Seismic methods depend on the elastic properties and density of rocks and the ability of geologic materials to transmit energy waves.  The velocity of transmission of impressed energy pulses is dependent on the elastic properties and density of the rock. 

Seismic methods are applied in two different modes: reflection and refraction.  Both modes make use of the longitudinal velocity of the energy wave.  The longitudinal velocity, VL, is related to the elastic properties and density of the rock medium by: 


E = Young's modulus of elasticity, dynes/cm2 
s = Poisson's ratio 
r = rock density, gm/cm3

For ground-water exploration seismic survey methods will be most useful in distinguishing boundaries between valley fill and underlying older and perhaps denser bedrock. 

On a larger scale, seismic methods may be used to trace regional aquifers in the subsurface. 

The major disadvantage of seismic methods is they are very slow and very costly. 


Seismic reflection methods make use of the times it takes for a seismic energy pulse generated at or near the land surface by hammer, shotgun or explosion to return to the surface after reflection from subsurface rock.  Reflections take place where their is a contrast in density between subsurface rock. 

The reflected energy pulses are recorded at the surface by geophones that are sensitive to ground motion.  Geophones are laid along lines and the variation in time for the return of the energy pulses is interpreted in terms of subsurface geological structure.  The depth to the reflecting surfaces is determined by the elapsed time from the energy pulse to its return provided the velocity of the seismic pulse for various rock types is known or can be modeled. 

The seismic reflection technique provides better information on subsurface geological structure than any other geophysical method. Where density contrast between subsurface geological materials is poor, seismic reflection methods may not be justified.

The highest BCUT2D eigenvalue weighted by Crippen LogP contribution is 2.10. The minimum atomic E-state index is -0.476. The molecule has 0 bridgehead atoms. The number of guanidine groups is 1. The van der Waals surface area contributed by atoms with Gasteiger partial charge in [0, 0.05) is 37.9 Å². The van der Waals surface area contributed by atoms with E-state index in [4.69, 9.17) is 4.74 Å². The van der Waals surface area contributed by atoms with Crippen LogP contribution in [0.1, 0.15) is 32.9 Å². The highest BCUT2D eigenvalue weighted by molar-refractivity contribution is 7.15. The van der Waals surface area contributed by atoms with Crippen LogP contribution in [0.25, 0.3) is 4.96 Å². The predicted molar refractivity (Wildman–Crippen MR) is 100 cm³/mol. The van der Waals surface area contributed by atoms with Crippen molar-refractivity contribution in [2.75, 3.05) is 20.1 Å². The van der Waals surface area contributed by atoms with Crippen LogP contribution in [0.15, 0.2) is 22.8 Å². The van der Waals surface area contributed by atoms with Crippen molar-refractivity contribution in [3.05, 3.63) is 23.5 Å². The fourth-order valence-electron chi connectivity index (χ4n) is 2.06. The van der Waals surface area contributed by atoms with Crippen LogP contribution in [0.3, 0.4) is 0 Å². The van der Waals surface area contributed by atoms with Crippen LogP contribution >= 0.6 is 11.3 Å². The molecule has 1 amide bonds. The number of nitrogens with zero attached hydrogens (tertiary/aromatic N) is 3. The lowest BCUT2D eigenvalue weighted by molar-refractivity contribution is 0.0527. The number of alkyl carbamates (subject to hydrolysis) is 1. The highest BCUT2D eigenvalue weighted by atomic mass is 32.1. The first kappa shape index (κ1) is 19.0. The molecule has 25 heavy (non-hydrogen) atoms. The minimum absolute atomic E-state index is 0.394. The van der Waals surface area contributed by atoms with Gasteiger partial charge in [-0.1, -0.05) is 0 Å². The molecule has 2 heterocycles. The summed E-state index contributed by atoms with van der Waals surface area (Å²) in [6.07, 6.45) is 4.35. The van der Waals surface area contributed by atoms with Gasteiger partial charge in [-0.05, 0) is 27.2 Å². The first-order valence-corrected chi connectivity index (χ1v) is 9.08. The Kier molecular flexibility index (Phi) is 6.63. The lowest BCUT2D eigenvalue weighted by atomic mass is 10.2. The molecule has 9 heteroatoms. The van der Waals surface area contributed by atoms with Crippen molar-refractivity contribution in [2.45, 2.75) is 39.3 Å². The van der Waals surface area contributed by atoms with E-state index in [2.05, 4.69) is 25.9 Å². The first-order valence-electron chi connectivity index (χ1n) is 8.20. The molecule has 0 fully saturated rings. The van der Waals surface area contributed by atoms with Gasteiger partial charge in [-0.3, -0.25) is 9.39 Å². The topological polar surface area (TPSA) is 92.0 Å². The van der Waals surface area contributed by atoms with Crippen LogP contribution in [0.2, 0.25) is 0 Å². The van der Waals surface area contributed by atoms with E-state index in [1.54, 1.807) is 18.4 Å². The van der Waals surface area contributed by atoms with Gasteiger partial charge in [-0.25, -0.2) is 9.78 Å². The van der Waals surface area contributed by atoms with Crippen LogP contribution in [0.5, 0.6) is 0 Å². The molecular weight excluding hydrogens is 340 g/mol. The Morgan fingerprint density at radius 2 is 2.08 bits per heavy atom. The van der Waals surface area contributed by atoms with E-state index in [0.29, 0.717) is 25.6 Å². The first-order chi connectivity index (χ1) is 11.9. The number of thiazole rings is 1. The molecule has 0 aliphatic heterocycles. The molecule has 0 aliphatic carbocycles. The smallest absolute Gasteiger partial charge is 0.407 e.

Seismic refraction methods require the geophone arrays to be located at farther distances from the point of the energy input pulse.  The energy pulse travels downward and horizontally through the earth before returning to the geophones.  The method is useful for determining the travel times for the seismic shock wave to move known distances through earthen materials.   Variations in the return time as shot points and geophone detectors are moved can be interpreted in terms of subsurface structure. 

The seismic refraction method does not provide the spatial accuracy provided by seismic reflection, it does provide information on seismic wave velocity within different geologic materials that can assist the geophysicist in interpretation of seismic reflection data. 


Seismic reflection and refraction data are analyzed based on assumptions of subsurface structure and physical properties.  Recent developments in computer processing have made it possible to construct models and to test field data against model calculations.  The interpretation, however, requires geologic information and good judgment by the geophysicist making the interpretation.

For ground-water exploration, seismic methods can only indicate overall geologic structure and the form of lithologic boundaries.  Seismic methods cannot locate zones of rapid ground-water movement and optimum wells sites.


This website contains case studies of the application of seismic methods to ground water exploration.  As new case studies are developed they will be added. 




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